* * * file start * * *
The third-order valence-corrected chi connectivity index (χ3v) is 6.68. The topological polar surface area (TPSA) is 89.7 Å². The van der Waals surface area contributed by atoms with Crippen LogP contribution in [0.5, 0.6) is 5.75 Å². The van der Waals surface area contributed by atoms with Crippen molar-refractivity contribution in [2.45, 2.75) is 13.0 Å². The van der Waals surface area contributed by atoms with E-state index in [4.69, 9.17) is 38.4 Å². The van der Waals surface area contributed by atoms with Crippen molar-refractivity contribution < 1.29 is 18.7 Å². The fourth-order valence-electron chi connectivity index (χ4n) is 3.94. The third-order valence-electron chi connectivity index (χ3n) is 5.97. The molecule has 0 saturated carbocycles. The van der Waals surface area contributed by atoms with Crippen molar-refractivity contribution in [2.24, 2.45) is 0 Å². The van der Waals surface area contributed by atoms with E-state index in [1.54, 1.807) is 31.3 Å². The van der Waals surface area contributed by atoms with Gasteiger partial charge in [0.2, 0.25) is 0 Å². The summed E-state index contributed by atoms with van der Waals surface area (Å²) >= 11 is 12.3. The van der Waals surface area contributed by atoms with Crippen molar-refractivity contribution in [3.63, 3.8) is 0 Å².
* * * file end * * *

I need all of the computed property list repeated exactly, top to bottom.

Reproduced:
The third-order valence-corrected chi connectivity index (χ3v) is 6.68. The topological polar surface area (TPSA) is 89.7 Å². The van der Waals surface area contributed by atoms with Crippen LogP contribution in [0.5, 0.6) is 5.75 Å². The van der Waals surface area contributed by atoms with Crippen molar-refractivity contribution in [2.45, 2.75) is 13.0 Å². The van der Waals surface area contributed by atoms with E-state index in [4.69, 9.17) is 38.4 Å². The van der Waals surface area contributed by atoms with Crippen molar-refractivity contribution < 1.29 is 18.7 Å². The fourth-order valence-electron chi connectivity index (χ4n) is 3.94. The third-order valence-electron chi connectivity index (χ3n) is 5.97. The molecule has 0 saturated carbocycles. The van der Waals surface area contributed by atoms with Crippen molar-refractivity contribution in [2.24, 2.45) is 0 Å². The van der Waals surface area contributed by atoms with E-state index in [1.54, 1.807) is 31.3 Å². The van der Waals surface area contributed by atoms with Gasteiger partial charge in [0.2, 0.25) is 0 Å². The summed E-state index contributed by atoms with van der Waals surface area (Å²) >= 11 is 12.3. The van der Waals surface area contributed by atoms with Crippen molar-refractivity contribution in [3.63, 3.8) is 0 Å².